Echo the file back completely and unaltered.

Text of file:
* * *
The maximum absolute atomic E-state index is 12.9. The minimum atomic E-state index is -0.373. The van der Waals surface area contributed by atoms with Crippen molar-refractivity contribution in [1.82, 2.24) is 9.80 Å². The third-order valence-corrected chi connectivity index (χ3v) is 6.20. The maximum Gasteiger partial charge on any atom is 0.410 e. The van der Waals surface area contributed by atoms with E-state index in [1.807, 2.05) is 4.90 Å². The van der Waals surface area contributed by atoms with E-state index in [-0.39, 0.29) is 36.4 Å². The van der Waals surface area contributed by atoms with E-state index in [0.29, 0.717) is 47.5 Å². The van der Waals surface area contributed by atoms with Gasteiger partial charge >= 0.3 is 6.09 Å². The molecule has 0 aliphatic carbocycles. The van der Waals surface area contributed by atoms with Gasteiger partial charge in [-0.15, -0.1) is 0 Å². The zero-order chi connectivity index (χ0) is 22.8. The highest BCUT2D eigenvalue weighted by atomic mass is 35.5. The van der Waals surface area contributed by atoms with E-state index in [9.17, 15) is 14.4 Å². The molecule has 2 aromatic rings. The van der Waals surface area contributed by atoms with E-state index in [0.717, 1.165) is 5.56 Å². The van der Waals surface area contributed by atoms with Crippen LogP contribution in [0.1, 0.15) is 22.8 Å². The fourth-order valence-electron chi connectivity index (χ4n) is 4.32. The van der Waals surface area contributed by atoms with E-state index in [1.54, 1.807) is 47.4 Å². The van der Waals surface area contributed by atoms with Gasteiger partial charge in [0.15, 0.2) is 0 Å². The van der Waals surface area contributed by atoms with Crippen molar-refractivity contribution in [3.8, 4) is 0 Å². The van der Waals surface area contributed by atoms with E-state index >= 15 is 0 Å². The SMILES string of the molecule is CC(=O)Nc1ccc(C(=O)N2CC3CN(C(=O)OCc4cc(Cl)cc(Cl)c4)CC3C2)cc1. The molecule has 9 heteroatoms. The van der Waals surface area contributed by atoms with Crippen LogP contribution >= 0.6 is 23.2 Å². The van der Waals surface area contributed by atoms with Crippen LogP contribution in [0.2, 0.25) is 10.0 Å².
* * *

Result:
The maximum absolute atomic E-state index is 12.9. The minimum atomic E-state index is -0.373. The van der Waals surface area contributed by atoms with Crippen molar-refractivity contribution in [1.82, 2.24) is 9.80 Å². The third-order valence-corrected chi connectivity index (χ3v) is 6.20. The maximum Gasteiger partial charge on any atom is 0.410 e. The van der Waals surface area contributed by atoms with E-state index in [1.807, 2.05) is 4.90 Å². The van der Waals surface area contributed by atoms with E-state index in [-0.39, 0.29) is 36.4 Å². The van der Waals surface area contributed by atoms with E-state index in [0.29, 0.717) is 47.5 Å². The van der Waals surface area contributed by atoms with Gasteiger partial charge >= 0.3 is 6.09 Å². The molecule has 0 aliphatic carbocycles. The van der Waals surface area contributed by atoms with Gasteiger partial charge in [-0.15, -0.1) is 0 Å². The zero-order chi connectivity index (χ0) is 22.8. The highest BCUT2D eigenvalue weighted by atomic mass is 35.5. The van der Waals surface area contributed by atoms with E-state index in [9.17, 15) is 14.4 Å². The molecule has 2 aromatic rings. The van der Waals surface area contributed by atoms with E-state index in [0.717, 1.165) is 5.56 Å². The van der Waals surface area contributed by atoms with Crippen LogP contribution in [0.1, 0.15) is 22.8 Å². The fourth-order valence-electron chi connectivity index (χ4n) is 4.32. The van der Waals surface area contributed by atoms with E-state index in [1.54, 1.807) is 47.4 Å². The van der Waals surface area contributed by atoms with Gasteiger partial charge in [0.15, 0.2) is 0 Å². The van der Waals surface area contributed by atoms with Crippen molar-refractivity contribution in [3.8, 4) is 0 Å². The van der Waals surface area contributed by atoms with E-state index >= 15 is 0 Å². The SMILES string of the molecule is CC(=O)Nc1ccc(C(=O)N2CC3CN(C(=O)OCc4cc(Cl)cc(Cl)c4)CC3C2)cc1. The molecule has 9 heteroatoms. The van der Waals surface area contributed by atoms with Crippen LogP contribution >= 0.6 is 23.2 Å². The van der Waals surface area contributed by atoms with Crippen LogP contribution in [0.2, 0.25) is 10.0 Å².